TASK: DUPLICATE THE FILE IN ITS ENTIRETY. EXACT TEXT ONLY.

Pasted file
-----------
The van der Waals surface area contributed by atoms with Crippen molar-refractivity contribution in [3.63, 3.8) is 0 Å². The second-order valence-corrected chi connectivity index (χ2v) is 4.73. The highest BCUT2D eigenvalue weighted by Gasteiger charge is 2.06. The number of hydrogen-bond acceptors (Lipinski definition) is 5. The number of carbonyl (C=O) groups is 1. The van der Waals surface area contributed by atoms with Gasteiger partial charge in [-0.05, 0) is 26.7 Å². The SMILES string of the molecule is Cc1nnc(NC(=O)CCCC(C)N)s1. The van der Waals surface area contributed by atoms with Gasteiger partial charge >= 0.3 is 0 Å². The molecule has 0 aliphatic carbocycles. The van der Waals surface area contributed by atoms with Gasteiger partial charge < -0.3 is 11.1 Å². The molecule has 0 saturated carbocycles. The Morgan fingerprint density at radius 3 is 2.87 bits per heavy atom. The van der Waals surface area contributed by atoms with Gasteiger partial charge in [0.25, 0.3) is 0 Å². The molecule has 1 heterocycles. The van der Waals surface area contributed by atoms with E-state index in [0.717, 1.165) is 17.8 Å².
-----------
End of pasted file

The van der Waals surface area contributed by atoms with Crippen molar-refractivity contribution in [3.63, 3.8) is 0 Å². The second-order valence-corrected chi connectivity index (χ2v) is 4.73. The highest BCUT2D eigenvalue weighted by Gasteiger charge is 2.06. The number of hydrogen-bond acceptors (Lipinski definition) is 5. The number of carbonyl (C=O) groups is 1. The van der Waals surface area contributed by atoms with Gasteiger partial charge in [-0.05, 0) is 26.7 Å². The SMILES string of the molecule is Cc1nnc(NC(=O)CCCC(C)N)s1. The van der Waals surface area contributed by atoms with Gasteiger partial charge >= 0.3 is 0 Å². The molecule has 0 aliphatic carbocycles. The van der Waals surface area contributed by atoms with Gasteiger partial charge < -0.3 is 11.1 Å². The molecule has 0 saturated carbocycles. The Morgan fingerprint density at radius 3 is 2.87 bits per heavy atom. The van der Waals surface area contributed by atoms with Gasteiger partial charge in [0.25, 0.3) is 0 Å². The molecule has 1 heterocycles. The van der Waals surface area contributed by atoms with E-state index in [0.717, 1.165) is 17.8 Å².